Published April 27, 2011
Networking with people in your field is a great way to make connections with potential employers, but it’s not very practical to hand out your resume to every person you meet.
College students should arm themselves with business cards to help market themselves even if they aren’t employed, according to career experts.
"Once you’re in the professional world, you sort of make the assumption that people have a card--if you want to play in that world, you have to have the tools,” says Lindsey Pollak, career expert and author From College to Career: 90 Things to Do Before You Join the Real World. "It may feel weird as a student, but nobody on the professional side will be surprised at all because we just assume that everyone has a card."
Having a business card shows initiative and a sense of professionalism to potential employers and helps students establish a brand. Here’s what career and business experts had to say about what to include:
What to Include
Contact information should be the main focus on college students’ business cards and should include: name, phone number and e-mail address .
“If you want, you can include ‘NYU class of 2011’, or you can include what field you’re in, such as ‘marketing professional’,” says Pollak.
Tony Conrad, founder of About.me, points out that if you have a URL that recruiters might be interested in (such as a professional blog, or personal Web site) you can include a QR code.
“The fact that you have [a QR code] and understand it and that you’re using emerging technology, that shows that you’re ambitious enough to seek out something new and implement it to your benefit,” he says. “It means they can contact you for your specific talents and start the conversation already knowing some of your background.”
The experts agree there is nothing more undesirable than a flimsy business card with ink that smears. There are many deals that offer business cards for free or at a highly-discounted price, but cheap cards make students look unprofessional.
“[They’re] printed on less than great stock--it’s not heavy paper and on the backside says, ‘for free business cards, call us’. Anybody who gets your card and sees that you got your cards for free, it just doesn’t leave a good impression,” says career coach Dilip Saraf.
"There are so many options now,” she says. “Even for $10, you can get something better than printing it yourself."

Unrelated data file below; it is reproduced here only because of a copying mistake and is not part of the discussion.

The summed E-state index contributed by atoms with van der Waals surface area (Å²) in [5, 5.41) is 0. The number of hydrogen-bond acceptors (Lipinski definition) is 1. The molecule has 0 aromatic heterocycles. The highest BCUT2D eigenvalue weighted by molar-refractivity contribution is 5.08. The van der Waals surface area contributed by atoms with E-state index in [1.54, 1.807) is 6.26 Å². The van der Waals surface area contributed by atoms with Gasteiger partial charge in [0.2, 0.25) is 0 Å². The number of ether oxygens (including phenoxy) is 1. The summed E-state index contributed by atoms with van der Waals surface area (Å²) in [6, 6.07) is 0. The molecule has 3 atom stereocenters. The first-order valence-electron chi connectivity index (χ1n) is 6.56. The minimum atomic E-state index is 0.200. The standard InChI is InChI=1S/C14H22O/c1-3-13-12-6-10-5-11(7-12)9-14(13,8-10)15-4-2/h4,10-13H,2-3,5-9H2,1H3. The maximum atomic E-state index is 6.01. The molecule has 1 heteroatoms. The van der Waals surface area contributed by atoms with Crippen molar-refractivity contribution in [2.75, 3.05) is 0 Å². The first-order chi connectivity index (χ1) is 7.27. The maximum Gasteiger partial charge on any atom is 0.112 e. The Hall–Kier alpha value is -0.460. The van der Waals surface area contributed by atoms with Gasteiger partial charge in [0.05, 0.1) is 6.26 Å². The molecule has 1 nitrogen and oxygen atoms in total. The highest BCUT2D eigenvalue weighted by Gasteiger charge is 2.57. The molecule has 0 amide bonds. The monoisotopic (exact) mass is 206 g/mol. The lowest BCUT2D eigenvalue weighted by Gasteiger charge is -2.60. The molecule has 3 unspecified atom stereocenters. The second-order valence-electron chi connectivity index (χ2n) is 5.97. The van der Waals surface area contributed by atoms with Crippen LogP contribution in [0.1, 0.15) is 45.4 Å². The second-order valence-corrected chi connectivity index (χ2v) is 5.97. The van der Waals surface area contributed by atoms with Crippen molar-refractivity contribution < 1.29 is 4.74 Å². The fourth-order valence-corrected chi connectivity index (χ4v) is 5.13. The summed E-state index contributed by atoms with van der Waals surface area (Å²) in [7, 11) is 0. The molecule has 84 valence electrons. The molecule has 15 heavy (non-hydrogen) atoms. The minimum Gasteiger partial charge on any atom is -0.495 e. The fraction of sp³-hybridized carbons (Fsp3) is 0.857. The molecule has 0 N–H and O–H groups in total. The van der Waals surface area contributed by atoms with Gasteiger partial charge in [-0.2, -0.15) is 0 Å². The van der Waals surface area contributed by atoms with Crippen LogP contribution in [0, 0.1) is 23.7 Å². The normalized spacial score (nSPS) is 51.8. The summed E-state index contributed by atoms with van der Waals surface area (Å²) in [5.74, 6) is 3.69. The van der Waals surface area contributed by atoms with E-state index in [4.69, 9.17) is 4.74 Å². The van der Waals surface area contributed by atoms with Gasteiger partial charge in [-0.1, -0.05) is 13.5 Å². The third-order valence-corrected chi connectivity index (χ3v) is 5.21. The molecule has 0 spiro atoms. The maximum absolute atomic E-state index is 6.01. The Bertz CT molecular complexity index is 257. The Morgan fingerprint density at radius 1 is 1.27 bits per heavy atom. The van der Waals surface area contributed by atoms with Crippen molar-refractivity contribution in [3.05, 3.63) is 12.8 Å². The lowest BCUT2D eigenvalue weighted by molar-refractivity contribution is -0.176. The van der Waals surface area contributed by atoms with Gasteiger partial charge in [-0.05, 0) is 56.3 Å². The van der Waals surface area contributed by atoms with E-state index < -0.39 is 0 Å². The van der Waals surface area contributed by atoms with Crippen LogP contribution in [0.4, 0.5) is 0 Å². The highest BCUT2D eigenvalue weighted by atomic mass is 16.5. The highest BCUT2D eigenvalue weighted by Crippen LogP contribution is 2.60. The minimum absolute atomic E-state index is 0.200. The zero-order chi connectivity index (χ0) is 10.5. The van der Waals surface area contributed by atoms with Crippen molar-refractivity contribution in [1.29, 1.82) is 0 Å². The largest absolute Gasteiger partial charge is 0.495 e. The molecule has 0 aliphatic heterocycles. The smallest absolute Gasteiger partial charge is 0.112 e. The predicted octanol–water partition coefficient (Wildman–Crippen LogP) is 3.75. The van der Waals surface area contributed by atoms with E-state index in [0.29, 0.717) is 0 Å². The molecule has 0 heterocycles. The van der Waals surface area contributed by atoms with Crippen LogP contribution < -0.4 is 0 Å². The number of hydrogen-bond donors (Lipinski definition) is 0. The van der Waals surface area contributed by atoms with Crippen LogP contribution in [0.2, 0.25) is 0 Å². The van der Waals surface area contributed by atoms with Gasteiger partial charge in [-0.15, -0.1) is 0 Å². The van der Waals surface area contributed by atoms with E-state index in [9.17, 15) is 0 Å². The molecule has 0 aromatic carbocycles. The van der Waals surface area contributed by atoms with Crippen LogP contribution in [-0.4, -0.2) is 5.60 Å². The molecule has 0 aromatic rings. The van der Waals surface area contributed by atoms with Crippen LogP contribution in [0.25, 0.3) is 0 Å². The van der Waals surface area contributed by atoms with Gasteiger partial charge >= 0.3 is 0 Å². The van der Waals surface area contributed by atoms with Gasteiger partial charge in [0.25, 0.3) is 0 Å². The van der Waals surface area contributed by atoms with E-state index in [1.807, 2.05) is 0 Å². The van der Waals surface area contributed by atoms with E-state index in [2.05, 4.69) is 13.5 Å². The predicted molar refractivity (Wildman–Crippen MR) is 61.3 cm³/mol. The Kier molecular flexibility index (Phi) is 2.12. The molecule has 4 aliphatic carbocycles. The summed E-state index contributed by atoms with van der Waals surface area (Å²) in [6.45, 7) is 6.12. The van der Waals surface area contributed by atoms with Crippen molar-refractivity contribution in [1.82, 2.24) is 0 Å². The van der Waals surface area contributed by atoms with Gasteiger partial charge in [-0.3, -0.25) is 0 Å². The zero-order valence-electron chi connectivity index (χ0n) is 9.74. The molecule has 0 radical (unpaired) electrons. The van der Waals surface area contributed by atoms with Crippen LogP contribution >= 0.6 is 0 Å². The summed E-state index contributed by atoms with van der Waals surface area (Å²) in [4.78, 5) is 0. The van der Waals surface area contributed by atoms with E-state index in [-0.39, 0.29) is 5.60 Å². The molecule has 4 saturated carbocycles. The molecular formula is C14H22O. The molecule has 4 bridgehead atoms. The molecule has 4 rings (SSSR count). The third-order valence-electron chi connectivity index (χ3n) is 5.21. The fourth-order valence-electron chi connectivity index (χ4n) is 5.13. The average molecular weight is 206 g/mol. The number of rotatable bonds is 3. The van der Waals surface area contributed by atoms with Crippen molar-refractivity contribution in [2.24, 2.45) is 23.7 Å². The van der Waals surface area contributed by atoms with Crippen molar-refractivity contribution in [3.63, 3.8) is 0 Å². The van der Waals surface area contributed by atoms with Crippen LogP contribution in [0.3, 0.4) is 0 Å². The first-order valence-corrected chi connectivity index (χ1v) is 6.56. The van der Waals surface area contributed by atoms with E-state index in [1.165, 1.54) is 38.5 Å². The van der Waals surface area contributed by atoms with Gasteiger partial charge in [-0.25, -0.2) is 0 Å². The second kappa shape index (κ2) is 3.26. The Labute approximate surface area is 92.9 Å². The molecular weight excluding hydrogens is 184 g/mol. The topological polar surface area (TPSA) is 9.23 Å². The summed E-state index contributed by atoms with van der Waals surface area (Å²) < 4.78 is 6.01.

Depending on the field (especially in graphic design, architecture, art, etc.), experts encourage students to get creative with their cards.
Conrad advises students include an aesthetically-pleasing image that makes a statement rather than going for shock value.
“Well-shot photography and clean typography has been a winning strategy in advertising for more than a century,” he says. “If you think of yourself as a luxury brand, present yourself as a luxury brand.”
A logo or a slogan can make your card more memorable and stand out in a sea of stale cards.
“It needs some thought, some trial and error, but it’s worthwhile once you grab someone’s attention with the entire design,” says Saraf.
But students don’t have to go over the top to make a good impression. A simple design of black ink on white or cream card stock is fine as well, says Pollak.
“You absolutely cannot go wrong with the basics,” she says. “Just make sure the font is big enough because people of all generations and eye qualities are going to read your card, so make sure you have at least 12 point font.”
Card Exchange Etiquette
When exchanging business cards, students should be confident, but know the appropriate setting and time to conduct business.
“If they get your name and engage in a conversation and you see that the person is interested in you, don’t just thrust your business card in their hand,” says Saraf. “Avoid the practice of casually handing out business cards, because that makes a [negative] impression.”
Saraf also cautions against asking people with seniority for their card, it may come off as disrespectful. He says students can either hand out their card to see if the person reciprocates, or wait until asked for a card.
Conrad advises students conduct the card exchange after meeting someone for the first time.
"It’s a very personal kind of gesture and I think there’s a lot of power in holding it back and giving it towards the end of a discussion," he says.
Although a card is a great way for people to remember your initial meeting, you can’t rely on it to do all of the work. Pollak explains that you have to be memorable enough in person for your business card to really stand out.
"If you’re dreary and boring and unfocused and your card is fabulous, it’s not going to help," she says. "You have to be the best representative of yourself and your card is simply your information."